| NEW YORK
NEW YORK May 28 The unusual case of defunct law
firm Jacoby & Meyers Bankruptcy LLP will remain in New York, a
judge ruled on Wednesday, rejecting the firm's efforts to
dismiss litigation initiated by its creditors.
J&M Bankruptcy's liquidation is one of the odder bankruptcy
filings this year. The firm, which itself specialized in helping
clients through bankruptcy, was pushed into a Chapter 7
liquidation in March by creditors who said the firm had
shuttered with little warning, leaving clients in the lurch.
The creditor group, led by legal data and education service
LegalZoom.com, is trying to piece together a puzzle it believes
could expose J&M Bankruptcy as a scheme to make off with the
retention payments of their down-and-out clients.
Judge Shelley Chapman said in court on Wednesday that the
morass of questions posed by the case, including the firm's
relationship with Jacoby & Meyers, a well-known New York-based
personal injury law firm, require bankruptcy court oversight.
"Time's a-wasting," Chapman said. "This is case that needs
In court papers, the creditor group pointed to uncertainty
over the status of client files, which have proved difficult to
locate despite the firm's statement that it transferred them to
J&M Bankruptcy previously operated as Chicago-based Macey
Bankruptcy Law PC, which has been sued by clients and government
regulators accusing it of defrauding clients. The firm reached a
$2.1 million settlement in 2012 with the Illinois attorney
general, then adopted the J&M name a day later through an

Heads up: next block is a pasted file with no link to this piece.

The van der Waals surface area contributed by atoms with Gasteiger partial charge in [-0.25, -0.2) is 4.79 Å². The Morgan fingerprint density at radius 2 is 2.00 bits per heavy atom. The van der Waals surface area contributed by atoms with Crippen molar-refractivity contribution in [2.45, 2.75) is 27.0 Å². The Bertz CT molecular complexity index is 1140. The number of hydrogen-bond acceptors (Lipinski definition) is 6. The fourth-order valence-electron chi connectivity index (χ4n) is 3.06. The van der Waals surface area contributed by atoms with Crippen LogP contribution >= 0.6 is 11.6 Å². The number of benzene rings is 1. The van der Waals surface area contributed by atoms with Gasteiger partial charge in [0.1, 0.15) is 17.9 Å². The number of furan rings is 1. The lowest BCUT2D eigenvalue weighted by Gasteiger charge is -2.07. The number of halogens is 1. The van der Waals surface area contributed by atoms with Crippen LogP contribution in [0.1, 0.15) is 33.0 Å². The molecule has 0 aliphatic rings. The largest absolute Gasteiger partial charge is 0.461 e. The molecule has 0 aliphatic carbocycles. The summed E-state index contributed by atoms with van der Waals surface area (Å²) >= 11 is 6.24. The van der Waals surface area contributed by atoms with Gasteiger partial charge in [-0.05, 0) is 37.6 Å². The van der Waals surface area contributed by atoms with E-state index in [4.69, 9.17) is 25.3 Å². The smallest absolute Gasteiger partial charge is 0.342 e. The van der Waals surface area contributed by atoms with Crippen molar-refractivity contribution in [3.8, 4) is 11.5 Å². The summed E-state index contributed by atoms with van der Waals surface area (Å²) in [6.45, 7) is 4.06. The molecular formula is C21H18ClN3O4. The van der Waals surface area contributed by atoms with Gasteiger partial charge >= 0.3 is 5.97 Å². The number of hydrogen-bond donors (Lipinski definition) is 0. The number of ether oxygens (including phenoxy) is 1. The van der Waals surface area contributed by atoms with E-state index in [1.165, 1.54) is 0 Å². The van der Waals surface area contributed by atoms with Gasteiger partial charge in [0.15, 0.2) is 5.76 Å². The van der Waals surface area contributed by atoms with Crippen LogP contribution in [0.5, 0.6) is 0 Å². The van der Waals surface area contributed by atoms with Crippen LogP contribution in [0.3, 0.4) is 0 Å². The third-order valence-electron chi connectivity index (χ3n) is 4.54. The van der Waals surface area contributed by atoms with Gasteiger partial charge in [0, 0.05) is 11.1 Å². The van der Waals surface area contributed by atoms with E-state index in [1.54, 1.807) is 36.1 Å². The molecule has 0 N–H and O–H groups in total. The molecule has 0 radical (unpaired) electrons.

agreement with Jacoby & Meyers.
Whether the deal was an official merger or just a licensing
agreement - and why Jacoby & Meyers agreed to such a deal with a
firm in legal trouble - remains unclear.
Mark Frankel, a lawyer for J&M Bankruptcy, declined to
comment after Wednesday's hearing, and a spokesman for Jacoby &
Meyers did not respond to requests for comment.
Fred Stevens, an attorney for the creditors, on Wednesday
accused Macey of essentially changing its name to avoid bad
press and continue to attract clients.
"We're really concerned about" the clients, Stevens said. He
said the firm has not been paid for the work so far.
Frankel argued the case should be dismissed or moved to
Chicago, where the J&M Bankruptcy was headquartered. He said an
independent trustee has already been appointed to investigate
the firm's closure and wind down operations.
But the trustee, Robert Handler, has been given a budget of
only $25,000 for the work. Handler told the court it was not
enough. Chapman agreed, saying "the size of the task" requires a
court-appointed trustee with court oversight.
The case is In re Jacoby & Meyers Bankruptcy LLP, U.S.
Bankruptcy Court, Southern District of New York, No. 14-10641.
(Reporting by Nick Brown; Editing by Grant McCool)